2 Victorian House Styles That Work Well With Slate Roofing

Victorian-inspired architecture runs a wide gamut of styles from the simplistic Folk Victorian to the regal Italianate. Understanding the style of your particular Victorian home can help determine the best kind of roofing material for your roofing repair or replacement project. There are three Victorian house styles in particular that work well with the elegant, low-maintenance but high-cost slate tile roofing.

If you own one of the Victorian house styles mentioned below, discuss slate roofing as a potential material with your roofing contractors.

Gothic Revival Victorian

Gothic Revival Victorians combine the asymmetrical layout of the Victorian home with the stone construction, arched windows, and spanning size of a Gothic cathedral-inspired home. The Gothic Revivals tend to have several different roof types but mostly lean towards either modified, lower-slope gable roofs or hipped roofs, which feature four parallel sides that slope slightly upwards to flatter peak.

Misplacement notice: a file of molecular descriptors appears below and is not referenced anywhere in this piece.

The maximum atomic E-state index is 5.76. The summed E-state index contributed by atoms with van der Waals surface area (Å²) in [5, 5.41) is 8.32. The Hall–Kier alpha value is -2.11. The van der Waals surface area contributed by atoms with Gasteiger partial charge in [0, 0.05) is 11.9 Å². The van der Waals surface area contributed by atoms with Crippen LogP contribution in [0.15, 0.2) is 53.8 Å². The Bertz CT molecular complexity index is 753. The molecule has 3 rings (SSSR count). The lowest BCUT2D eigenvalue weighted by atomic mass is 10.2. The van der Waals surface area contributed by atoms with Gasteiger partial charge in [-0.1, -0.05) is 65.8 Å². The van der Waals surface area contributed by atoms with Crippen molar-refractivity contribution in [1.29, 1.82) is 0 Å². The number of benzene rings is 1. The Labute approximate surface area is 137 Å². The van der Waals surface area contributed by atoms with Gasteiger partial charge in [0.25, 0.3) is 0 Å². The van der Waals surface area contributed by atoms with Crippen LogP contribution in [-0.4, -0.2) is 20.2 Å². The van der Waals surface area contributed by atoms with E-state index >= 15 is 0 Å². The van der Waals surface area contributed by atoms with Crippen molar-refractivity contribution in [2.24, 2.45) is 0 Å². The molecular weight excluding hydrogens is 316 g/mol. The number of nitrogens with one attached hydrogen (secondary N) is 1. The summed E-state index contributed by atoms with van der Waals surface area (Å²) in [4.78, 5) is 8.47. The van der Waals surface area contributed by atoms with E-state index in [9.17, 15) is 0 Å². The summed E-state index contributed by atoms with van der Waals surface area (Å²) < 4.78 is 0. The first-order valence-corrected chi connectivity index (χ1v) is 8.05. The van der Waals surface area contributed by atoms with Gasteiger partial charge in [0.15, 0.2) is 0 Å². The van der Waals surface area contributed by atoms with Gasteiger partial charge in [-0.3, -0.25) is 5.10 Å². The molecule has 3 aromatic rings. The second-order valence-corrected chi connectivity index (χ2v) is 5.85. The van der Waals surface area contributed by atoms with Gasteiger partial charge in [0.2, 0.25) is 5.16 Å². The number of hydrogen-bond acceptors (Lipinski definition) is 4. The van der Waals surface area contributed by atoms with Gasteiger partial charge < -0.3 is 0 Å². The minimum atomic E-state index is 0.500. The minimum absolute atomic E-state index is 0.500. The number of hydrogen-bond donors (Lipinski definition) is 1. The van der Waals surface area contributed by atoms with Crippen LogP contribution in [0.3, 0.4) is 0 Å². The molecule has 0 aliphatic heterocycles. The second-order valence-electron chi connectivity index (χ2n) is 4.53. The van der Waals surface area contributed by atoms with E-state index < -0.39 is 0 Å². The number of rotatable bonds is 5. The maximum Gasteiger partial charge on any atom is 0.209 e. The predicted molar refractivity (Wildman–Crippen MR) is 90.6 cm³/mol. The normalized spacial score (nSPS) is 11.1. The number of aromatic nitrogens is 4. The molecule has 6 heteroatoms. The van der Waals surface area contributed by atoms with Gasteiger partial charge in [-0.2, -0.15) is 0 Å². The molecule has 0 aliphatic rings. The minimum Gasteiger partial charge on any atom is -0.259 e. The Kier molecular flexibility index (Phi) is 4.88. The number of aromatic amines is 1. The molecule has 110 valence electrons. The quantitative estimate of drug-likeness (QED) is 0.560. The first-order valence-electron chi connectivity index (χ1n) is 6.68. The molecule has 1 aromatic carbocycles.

The roofs of a Gothic Revival tend to be more visible from the road, so it is important to choose a roofing material that matches the elegance of the general style and the stone siding. Slate tile can fit this bill providing the natural color of the stone doesn't clash with the color of the stone siding.

Using stone-on-stone will create a monochromatic look but in a way that acts to highlight the architectural details of this castle-like house.

Second Empire Victorian

Second Empire Victorian homes have the mansard style roof that is often mistakenly associated with the Victorian-inspired architecture family as a whole. Mansard roofs have four nearly vertical sides that drop over each side of the house and make way for windows and other architectural protrusions. The vertical sides lead up to a nearly flat upper roof.

The vertical sides of a Second Empire look terrific with slate roofing because the shape gives the slate plenty of room to be the star of the show. Your roofer can even install the slate in a brick pattern to add more dimensions to the mansard roof, which is one of the rare roof styles that is meant to detract away from the rest of the house.

You don't want to use the slate on the upper roof—not because the stone would be a poor match but rather because no one will see it. Save some money by using either metal or asphalt roofing on the flat roof as both materials help with waterproofing and drainage but cost less than slate tile roofing.